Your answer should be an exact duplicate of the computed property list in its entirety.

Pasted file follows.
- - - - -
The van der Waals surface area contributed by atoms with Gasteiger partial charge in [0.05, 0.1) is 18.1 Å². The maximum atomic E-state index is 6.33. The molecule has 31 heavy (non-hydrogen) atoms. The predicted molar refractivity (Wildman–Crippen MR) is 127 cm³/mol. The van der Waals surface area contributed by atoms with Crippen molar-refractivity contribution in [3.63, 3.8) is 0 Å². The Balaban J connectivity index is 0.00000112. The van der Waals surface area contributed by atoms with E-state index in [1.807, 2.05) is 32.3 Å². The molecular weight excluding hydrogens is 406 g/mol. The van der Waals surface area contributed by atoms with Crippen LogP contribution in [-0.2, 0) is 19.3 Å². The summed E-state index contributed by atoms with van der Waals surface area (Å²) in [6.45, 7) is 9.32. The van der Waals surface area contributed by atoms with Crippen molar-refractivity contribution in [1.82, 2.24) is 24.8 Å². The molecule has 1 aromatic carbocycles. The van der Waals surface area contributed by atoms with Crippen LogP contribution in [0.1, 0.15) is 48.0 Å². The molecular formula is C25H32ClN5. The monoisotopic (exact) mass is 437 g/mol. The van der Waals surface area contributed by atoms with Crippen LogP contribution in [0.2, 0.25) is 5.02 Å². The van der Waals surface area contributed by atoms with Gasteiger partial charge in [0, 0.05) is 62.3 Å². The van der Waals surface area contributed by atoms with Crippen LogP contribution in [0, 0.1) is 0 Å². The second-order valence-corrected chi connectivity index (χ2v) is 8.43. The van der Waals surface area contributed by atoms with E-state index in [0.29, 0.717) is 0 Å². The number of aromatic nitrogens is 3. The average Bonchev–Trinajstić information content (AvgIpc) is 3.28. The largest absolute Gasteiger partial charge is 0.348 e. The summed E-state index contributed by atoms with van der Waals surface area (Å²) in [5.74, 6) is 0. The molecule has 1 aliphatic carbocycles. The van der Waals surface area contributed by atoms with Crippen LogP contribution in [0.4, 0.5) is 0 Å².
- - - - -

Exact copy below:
The van der Waals surface area contributed by atoms with Gasteiger partial charge in [0.05, 0.1) is 18.1 Å². The maximum atomic E-state index is 6.33. The molecule has 31 heavy (non-hydrogen) atoms. The predicted molar refractivity (Wildman–Crippen MR) is 127 cm³/mol. The van der Waals surface area contributed by atoms with Crippen molar-refractivity contribution in [3.63, 3.8) is 0 Å². The Balaban J connectivity index is 0.00000112. The van der Waals surface area contributed by atoms with E-state index in [1.807, 2.05) is 32.3 Å². The molecular weight excluding hydrogens is 406 g/mol. The van der Waals surface area contributed by atoms with Crippen LogP contribution in [-0.2, 0) is 19.3 Å². The summed E-state index contributed by atoms with van der Waals surface area (Å²) in [6.45, 7) is 9.32. The van der Waals surface area contributed by atoms with Crippen molar-refractivity contribution in [1.82, 2.24) is 24.8 Å². The molecule has 1 aromatic carbocycles. The van der Waals surface area contributed by atoms with Crippen LogP contribution in [0.1, 0.15) is 48.0 Å². The molecular formula is C25H32ClN5. The monoisotopic (exact) mass is 437 g/mol. The van der Waals surface area contributed by atoms with Crippen LogP contribution in [0.2, 0.25) is 5.02 Å². The van der Waals surface area contributed by atoms with Gasteiger partial charge in [0, 0.05) is 62.3 Å². The van der Waals surface area contributed by atoms with Crippen LogP contribution in [0, 0.1) is 0 Å². The second-order valence-corrected chi connectivity index (χ2v) is 8.43. The van der Waals surface area contributed by atoms with E-state index in [0.29, 0.717) is 0 Å². The number of aromatic nitrogens is 3. The average Bonchev–Trinajstić information content (AvgIpc) is 3.28. The largest absolute Gasteiger partial charge is 0.348 e. The summed E-state index contributed by atoms with van der Waals surface area (Å²) in [5.74, 6) is 0. The molecule has 1 aliphatic carbocycles. The van der Waals surface area contributed by atoms with Crippen LogP contribution in [0.4, 0.5) is 0 Å².